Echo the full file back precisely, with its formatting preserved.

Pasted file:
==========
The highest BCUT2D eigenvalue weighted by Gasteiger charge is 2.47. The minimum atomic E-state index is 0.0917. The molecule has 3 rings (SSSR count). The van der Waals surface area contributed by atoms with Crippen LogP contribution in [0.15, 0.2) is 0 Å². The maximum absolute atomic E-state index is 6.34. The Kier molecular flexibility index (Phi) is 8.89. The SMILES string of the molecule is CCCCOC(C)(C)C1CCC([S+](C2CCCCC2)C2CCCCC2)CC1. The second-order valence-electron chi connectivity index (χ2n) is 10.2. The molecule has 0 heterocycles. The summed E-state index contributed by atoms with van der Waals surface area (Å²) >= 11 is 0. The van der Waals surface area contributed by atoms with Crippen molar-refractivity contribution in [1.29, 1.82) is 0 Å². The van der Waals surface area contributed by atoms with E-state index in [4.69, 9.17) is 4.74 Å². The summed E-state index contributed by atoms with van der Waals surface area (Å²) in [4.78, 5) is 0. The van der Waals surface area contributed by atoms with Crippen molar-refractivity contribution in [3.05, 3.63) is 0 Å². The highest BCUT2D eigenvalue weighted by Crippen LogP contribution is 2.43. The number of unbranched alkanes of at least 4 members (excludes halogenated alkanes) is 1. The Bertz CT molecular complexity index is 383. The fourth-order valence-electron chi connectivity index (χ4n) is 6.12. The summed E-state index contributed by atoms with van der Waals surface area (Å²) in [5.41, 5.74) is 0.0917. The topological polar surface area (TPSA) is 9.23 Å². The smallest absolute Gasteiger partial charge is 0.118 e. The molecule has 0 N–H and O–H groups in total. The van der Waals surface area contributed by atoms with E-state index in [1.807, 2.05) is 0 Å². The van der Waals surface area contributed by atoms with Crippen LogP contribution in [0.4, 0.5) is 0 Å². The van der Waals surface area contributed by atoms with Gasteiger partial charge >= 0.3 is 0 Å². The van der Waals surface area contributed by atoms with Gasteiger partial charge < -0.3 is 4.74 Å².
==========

The highest BCUT2D eigenvalue weighted by Gasteiger charge is 2.47. The minimum atomic E-state index is 0.0917. The molecule has 3 rings (SSSR count). The van der Waals surface area contributed by atoms with Crippen LogP contribution in [0.15, 0.2) is 0 Å². The maximum absolute atomic E-state index is 6.34. The Kier molecular flexibility index (Phi) is 8.89. The SMILES string of the molecule is CCCCOC(C)(C)C1CCC([S+](C2CCCCC2)C2CCCCC2)CC1. The second-order valence-electron chi connectivity index (χ2n) is 10.2. The molecule has 0 heterocycles. The summed E-state index contributed by atoms with van der Waals surface area (Å²) >= 11 is 0. The van der Waals surface area contributed by atoms with Crippen molar-refractivity contribution in [1.29, 1.82) is 0 Å². The van der Waals surface area contributed by atoms with E-state index in [4.69, 9.17) is 4.74 Å². The summed E-state index contributed by atoms with van der Waals surface area (Å²) in [4.78, 5) is 0. The van der Waals surface area contributed by atoms with Crippen molar-refractivity contribution in [3.05, 3.63) is 0 Å². The highest BCUT2D eigenvalue weighted by Crippen LogP contribution is 2.43. The number of unbranched alkanes of at least 4 members (excludes halogenated alkanes) is 1. The Bertz CT molecular complexity index is 383. The fourth-order valence-electron chi connectivity index (χ4n) is 6.12. The summed E-state index contributed by atoms with van der Waals surface area (Å²) in [5.41, 5.74) is 0.0917. The topological polar surface area (TPSA) is 9.23 Å². The smallest absolute Gasteiger partial charge is 0.118 e. The molecule has 0 N–H and O–H groups in total. The van der Waals surface area contributed by atoms with E-state index in [1.807, 2.05) is 0 Å². The van der Waals surface area contributed by atoms with Crippen LogP contribution in [0.4, 0.5) is 0 Å². The van der Waals surface area contributed by atoms with Gasteiger partial charge >= 0.3 is 0 Å². The van der Waals surface area contributed by atoms with Gasteiger partial charge < -0.3 is 4.74 Å².